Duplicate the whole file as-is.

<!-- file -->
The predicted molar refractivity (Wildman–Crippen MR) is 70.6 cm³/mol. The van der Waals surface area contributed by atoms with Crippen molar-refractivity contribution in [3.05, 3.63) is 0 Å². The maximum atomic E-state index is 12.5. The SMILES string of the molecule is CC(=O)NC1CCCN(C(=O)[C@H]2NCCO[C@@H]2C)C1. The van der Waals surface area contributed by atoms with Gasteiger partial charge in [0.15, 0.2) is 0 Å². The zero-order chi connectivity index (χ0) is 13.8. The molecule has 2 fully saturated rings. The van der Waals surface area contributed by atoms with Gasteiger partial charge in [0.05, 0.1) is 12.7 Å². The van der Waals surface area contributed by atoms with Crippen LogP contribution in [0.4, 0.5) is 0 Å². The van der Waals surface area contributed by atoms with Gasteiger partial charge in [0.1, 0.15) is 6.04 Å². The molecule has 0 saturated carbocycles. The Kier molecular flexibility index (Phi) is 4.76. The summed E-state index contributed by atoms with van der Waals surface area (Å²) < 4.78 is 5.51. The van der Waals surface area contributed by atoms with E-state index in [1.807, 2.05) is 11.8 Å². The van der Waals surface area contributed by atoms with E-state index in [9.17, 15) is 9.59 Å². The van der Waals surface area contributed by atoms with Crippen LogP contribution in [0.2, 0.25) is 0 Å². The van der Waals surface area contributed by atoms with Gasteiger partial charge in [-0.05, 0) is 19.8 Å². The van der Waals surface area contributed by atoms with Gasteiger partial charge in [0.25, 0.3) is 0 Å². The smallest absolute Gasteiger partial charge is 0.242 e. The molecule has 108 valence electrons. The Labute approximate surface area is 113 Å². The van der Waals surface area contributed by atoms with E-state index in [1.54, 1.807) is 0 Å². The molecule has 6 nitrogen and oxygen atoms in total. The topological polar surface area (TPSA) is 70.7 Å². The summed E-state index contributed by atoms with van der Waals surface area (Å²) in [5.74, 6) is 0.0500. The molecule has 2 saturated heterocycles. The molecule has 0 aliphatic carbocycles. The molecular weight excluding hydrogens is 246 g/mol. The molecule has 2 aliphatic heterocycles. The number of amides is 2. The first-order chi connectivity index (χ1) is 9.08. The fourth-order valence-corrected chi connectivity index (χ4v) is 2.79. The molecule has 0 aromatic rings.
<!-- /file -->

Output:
The predicted molar refractivity (Wildman–Crippen MR) is 70.6 cm³/mol. The van der Waals surface area contributed by atoms with Crippen molar-refractivity contribution in [3.05, 3.63) is 0 Å². The maximum atomic E-state index is 12.5. The SMILES string of the molecule is CC(=O)NC1CCCN(C(=O)[C@H]2NCCO[C@@H]2C)C1. The van der Waals surface area contributed by atoms with Gasteiger partial charge in [0.15, 0.2) is 0 Å². The zero-order chi connectivity index (χ0) is 13.8. The molecule has 2 fully saturated rings. The van der Waals surface area contributed by atoms with Gasteiger partial charge in [0.05, 0.1) is 12.7 Å². The van der Waals surface area contributed by atoms with Crippen LogP contribution in [0.4, 0.5) is 0 Å². The van der Waals surface area contributed by atoms with Gasteiger partial charge in [0.1, 0.15) is 6.04 Å². The molecule has 0 saturated carbocycles. The Kier molecular flexibility index (Phi) is 4.76. The summed E-state index contributed by atoms with van der Waals surface area (Å²) < 4.78 is 5.51. The van der Waals surface area contributed by atoms with E-state index in [1.807, 2.05) is 11.8 Å². The van der Waals surface area contributed by atoms with E-state index in [9.17, 15) is 9.59 Å². The van der Waals surface area contributed by atoms with Crippen LogP contribution in [0.2, 0.25) is 0 Å². The van der Waals surface area contributed by atoms with Gasteiger partial charge in [-0.05, 0) is 19.8 Å². The van der Waals surface area contributed by atoms with Gasteiger partial charge in [0.25, 0.3) is 0 Å². The smallest absolute Gasteiger partial charge is 0.242 e. The molecule has 108 valence electrons. The Labute approximate surface area is 113 Å². The van der Waals surface area contributed by atoms with E-state index in [1.54, 1.807) is 0 Å². The molecule has 6 nitrogen and oxygen atoms in total. The topological polar surface area (TPSA) is 70.7 Å². The summed E-state index contributed by atoms with van der Waals surface area (Å²) in [5.74, 6) is 0.0500. The molecule has 2 saturated heterocycles. The molecule has 0 aliphatic carbocycles. The molecular weight excluding hydrogens is 246 g/mol. The molecule has 2 aliphatic heterocycles. The number of amides is 2. The first-order chi connectivity index (χ1) is 9.08. The fourth-order valence-corrected chi connectivity index (χ4v) is 2.79. The molecule has 0 aromatic rings.